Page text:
I am so compelled to write a letter to the editor that I’ve written three versions and have sent just this one. All three letters reference the article of Dec. 13, 2013, “No jail for assault.”
My first letter was filled with anger, disbelieve and disgust that there are still those that feel it’s OK to hit and even beat a woman.
My second letter was aimed at the judicial system. I felt it had to be broken, so broken that two men were sent on their merry way by promising anything to be free. How can such violence be a first time occurrence? I am lost trying to understand that the punishment fit the crime. It is fairly common knowledge that the victims frequently ask for forgiveness for the abuser out of fear. This is the cycle of abuse. Why was the victim allowed to intervene and influence the court?
Finally, I called my daughter. She listened as I raved at the injustice, expressed my disdain for those who allowed this to happen and used my ugly words to describe what should be done. Then she said, “Mom, you are a Christian.” Needless to say that stopped me in my tracks. I knew I needed to start that third letter to express what was in my heart.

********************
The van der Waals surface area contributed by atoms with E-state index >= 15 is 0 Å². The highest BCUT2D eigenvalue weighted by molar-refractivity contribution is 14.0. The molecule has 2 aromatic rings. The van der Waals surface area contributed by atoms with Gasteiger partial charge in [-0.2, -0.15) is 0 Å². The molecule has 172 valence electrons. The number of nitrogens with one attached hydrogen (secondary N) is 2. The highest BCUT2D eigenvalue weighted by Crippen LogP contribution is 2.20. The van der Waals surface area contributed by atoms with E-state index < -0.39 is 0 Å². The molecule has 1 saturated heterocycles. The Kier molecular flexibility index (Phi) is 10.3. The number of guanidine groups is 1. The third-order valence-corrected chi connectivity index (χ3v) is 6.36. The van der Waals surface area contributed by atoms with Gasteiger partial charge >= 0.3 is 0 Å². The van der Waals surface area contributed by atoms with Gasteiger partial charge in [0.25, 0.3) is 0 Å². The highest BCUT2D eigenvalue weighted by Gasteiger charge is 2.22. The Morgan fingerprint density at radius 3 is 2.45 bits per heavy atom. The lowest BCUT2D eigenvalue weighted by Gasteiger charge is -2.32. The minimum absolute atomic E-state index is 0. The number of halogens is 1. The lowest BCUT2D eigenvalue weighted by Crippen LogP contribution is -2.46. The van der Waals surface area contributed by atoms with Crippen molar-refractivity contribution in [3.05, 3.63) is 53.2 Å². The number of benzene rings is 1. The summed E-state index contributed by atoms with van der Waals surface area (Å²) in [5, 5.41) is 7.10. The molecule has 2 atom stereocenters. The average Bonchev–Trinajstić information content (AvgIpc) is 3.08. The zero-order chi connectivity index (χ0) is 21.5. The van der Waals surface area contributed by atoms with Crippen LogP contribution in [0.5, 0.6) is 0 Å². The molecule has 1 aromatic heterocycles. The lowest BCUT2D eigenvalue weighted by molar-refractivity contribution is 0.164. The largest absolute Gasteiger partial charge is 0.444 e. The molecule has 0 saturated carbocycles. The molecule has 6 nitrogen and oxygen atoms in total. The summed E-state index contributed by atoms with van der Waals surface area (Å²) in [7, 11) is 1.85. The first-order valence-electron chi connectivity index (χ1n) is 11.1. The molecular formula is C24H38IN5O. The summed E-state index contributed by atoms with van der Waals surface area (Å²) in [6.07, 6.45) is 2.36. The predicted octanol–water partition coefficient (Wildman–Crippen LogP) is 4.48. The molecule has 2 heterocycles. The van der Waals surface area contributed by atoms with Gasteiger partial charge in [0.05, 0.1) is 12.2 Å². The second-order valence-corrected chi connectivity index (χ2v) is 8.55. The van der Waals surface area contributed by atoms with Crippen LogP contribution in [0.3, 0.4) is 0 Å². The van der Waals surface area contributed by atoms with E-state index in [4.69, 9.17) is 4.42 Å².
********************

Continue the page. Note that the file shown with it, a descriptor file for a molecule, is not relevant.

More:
The editorial in the Payson Roundup, “When is it all right to beat a woman?” carries the message that abuse cannot be allowed. “So let this community make this clear: No man worthy of the title should EVER strike out violently at a woman or a child. We measure the worth of a man by his self-control — and by how well he protects those weaker than he. Sometimes, a man may fail this test and disgrace himself. Then he must accept responsibility — something else a real man does.”
We as a community must do the right thing and be the advocates for the victims. I praise the message to our town and pray we will each find a way to prevent future acts of violence. There is never a valid excuse to abuse anyone, ever.
My name is Donna Lahti and I am board president of Time Out Inc. For those who may not know about Time Out, we are a non-profit organization that helps those who are going through and have gone through domestic violence. We see the reality of abuse daily in the faces of far too many woman and children.
Together we work to help heal the wounds and prevent the crime of violence by breaking the cycle. It is clear there is more work to be done in educating not only the abusers and victims, but also for those that possess the influence to prevent and punish the crimes. I pray for our leaders, law enforcers and educators to have the wisdom, guidance and courage to be the power of change.
We are blessed by our volunteers, supporters and friends.
We are grateful for the efforts to protect our women and children and especially those brave enough to stand up against domestic violence.